The newest generation starts with '8' (example: i5-8250U, i7-8705G etc.) but those starting with '7' (or even '6' if you get a good deal) are still fine given that CPU performance gains each generation aren't as high as they used to be. You need at least 4 cores (or at the very least 2 cores and 4 threads) to comfortably deal with moderately high multitasking workload that playing poker requires, so before you buy a laptop make sure to type the CPU model name on the Intel.com website. Check for the number of cores/threads (remember you need at least 4), you can also take a look at the clock speed though it's not that important these days because even the low powered modern CPU's (models that end with 'U') have clock speeds high enough to allow for a painless poker session.

You're welcomed to research the subject further because it's far more complicated but after reading this paragraph you should be able to avoid buying something you didn't meant to buy.


- RAM. That's easy, depending on your budget go with 8GB or preferably 16GB. 4GB might allow you to scrape by but I can't recommend it in 2018. 

- Storage. The amount of disk space that you need will largely depend on your workflow. That said, giant poker tracker databases are slowly becoming a thing of the past and most poker players should be able to work with a single 128 or 256GB SSD (solid state drive) provided that they are using their laptop just for poker and surfing the web. HDD (hard disk drives, which are far slower and louder but offer a lot more disk space for less money) might be a necessary evil for some of you but you can always buy an external HDD and hook it up to your PC via USB port (not ideal but it gets the job done if your laptop model doesn't allow for additional drives inside the chassis).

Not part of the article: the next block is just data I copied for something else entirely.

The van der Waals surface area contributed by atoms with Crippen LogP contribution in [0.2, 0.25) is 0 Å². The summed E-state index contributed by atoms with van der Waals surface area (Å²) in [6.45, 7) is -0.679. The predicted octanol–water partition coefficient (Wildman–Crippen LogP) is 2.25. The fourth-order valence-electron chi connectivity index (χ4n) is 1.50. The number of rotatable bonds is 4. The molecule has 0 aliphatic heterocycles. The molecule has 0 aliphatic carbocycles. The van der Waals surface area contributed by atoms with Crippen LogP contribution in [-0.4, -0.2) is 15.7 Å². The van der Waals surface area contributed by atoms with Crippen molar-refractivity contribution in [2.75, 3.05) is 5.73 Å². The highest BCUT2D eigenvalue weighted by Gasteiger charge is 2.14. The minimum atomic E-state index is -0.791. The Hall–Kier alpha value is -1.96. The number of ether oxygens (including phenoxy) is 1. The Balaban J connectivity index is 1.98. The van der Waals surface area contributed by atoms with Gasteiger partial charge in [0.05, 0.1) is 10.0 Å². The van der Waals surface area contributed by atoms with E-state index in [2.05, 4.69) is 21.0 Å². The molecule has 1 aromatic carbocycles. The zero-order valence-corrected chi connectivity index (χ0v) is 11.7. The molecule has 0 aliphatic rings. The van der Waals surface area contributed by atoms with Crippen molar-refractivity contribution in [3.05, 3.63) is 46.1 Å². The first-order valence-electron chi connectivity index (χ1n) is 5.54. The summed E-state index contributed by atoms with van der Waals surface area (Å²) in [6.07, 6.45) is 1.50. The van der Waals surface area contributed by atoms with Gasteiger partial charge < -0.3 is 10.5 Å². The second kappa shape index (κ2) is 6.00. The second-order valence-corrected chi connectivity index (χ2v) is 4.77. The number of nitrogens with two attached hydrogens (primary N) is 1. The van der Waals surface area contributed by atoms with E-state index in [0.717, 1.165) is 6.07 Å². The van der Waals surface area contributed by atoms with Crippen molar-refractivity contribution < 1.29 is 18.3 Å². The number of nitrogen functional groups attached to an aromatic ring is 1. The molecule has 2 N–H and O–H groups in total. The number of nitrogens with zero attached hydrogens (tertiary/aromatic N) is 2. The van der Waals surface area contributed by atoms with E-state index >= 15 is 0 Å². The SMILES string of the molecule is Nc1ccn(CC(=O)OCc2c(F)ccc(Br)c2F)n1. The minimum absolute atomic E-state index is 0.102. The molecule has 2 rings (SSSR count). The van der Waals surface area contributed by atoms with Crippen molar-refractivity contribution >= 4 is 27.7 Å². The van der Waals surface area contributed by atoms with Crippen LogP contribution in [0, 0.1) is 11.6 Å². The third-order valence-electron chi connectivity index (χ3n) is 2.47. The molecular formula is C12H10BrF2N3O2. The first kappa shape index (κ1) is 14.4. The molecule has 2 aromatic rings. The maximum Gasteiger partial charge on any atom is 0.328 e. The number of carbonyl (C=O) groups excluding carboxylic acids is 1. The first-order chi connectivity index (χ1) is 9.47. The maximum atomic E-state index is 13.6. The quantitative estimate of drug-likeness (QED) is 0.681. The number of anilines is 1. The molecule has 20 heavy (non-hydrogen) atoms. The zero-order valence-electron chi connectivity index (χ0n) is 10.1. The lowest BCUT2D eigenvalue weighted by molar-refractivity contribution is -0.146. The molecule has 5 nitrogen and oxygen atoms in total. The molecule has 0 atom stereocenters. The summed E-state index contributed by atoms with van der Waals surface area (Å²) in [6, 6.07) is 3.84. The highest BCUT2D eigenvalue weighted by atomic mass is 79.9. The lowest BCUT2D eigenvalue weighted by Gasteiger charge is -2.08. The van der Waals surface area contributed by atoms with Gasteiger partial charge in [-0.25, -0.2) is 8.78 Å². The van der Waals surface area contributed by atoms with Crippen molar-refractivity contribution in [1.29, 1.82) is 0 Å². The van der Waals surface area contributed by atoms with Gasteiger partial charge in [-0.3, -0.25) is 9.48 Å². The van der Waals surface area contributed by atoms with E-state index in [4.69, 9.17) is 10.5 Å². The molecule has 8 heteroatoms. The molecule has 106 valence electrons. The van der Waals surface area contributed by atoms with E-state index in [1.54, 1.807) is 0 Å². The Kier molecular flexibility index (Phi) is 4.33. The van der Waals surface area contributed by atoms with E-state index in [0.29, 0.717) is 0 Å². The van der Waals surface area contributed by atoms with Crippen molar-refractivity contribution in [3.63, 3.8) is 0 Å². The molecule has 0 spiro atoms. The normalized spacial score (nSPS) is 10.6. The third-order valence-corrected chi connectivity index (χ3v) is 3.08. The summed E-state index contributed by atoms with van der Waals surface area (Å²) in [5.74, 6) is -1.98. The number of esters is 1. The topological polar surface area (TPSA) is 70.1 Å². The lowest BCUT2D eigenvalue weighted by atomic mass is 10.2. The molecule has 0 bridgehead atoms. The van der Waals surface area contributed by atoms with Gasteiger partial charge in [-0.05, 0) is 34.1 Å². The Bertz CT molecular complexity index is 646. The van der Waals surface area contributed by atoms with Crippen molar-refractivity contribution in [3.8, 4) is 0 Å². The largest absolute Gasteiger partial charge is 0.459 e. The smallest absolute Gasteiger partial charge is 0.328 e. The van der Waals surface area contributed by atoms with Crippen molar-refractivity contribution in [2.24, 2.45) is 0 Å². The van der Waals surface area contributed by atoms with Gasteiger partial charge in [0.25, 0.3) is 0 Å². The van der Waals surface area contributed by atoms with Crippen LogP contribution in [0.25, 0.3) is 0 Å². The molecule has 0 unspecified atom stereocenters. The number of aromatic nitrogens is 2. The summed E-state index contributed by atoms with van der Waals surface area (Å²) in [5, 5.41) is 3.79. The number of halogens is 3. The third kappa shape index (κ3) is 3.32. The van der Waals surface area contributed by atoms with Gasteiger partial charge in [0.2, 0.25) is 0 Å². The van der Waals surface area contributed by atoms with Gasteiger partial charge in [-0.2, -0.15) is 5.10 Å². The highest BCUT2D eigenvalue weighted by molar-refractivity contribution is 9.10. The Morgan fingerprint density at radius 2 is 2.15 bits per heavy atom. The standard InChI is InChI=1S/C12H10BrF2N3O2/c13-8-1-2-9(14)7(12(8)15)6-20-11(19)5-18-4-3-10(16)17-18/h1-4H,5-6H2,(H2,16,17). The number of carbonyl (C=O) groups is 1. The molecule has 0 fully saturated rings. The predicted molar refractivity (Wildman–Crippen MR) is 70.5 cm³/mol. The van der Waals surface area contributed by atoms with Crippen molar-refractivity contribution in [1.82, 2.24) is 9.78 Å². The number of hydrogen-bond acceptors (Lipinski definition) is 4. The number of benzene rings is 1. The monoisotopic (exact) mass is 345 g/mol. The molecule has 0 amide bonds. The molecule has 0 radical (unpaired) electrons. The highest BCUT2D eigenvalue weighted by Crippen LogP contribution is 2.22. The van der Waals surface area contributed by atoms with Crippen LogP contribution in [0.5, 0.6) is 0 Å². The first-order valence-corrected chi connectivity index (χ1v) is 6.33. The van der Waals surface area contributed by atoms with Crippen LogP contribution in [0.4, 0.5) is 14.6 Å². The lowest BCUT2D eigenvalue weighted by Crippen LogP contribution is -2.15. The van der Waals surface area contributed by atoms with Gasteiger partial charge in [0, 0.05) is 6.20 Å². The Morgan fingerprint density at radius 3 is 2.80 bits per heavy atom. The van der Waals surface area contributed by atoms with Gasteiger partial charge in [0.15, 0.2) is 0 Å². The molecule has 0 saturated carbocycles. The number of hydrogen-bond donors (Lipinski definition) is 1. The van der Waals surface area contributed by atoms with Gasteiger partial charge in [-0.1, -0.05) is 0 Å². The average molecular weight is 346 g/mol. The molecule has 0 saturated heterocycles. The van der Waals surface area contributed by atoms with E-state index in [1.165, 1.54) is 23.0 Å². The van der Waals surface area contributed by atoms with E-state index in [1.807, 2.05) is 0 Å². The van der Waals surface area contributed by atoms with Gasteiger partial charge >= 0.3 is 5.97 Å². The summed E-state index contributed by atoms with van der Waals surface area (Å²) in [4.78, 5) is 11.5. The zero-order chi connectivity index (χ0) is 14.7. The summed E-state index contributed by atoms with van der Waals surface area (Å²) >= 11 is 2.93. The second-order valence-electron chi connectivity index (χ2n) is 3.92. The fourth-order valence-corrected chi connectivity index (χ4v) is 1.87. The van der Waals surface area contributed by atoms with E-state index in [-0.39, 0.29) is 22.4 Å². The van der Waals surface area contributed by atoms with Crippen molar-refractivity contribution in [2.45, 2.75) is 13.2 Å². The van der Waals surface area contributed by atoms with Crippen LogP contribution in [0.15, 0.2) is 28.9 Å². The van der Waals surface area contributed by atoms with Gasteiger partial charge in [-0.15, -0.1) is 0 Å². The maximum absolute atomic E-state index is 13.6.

- Connectivity. From a poker player's perspective, make sure that your laptop has enough USB ports for your peripherals (mouse, keyboard, aforementioned HDD etc.) though you can expand on them by buying a powered USB hub. What you can't as easily expand on are the ports for your external monitors. HDMI and Display port are current standards, but if you're using older monitors you might need some DVI ports which you can't as easily find on top of the line modern machines. Fortunately, there's such a thing as HDMI to DVI connector etc. so just make sure the number of HDMI, Display and DVI ports on the laptop is equal to the number of monitors you're planning on hooking up to it. 

- Screen. If you're planning on using the built-in display a lot, you might want to invest in an IPS panel (better color reproduction and viewing angles). Consider taking a matte display option too since it's easier to work with, in different lighting conditions. The dimensions of the screen and its native resolution are also important. The more likely you're to use the inbuilt display the more interested you should be in 15'' or maybe even 17'' laptops. Otherwise, ultrabook style ~13'' displays should do the trick. As for the resolution, anything lower than Full HD (1980 x 1080 pixels) is not a good bet in 2018 but anything higher than that might be an overkill for a small laptop display.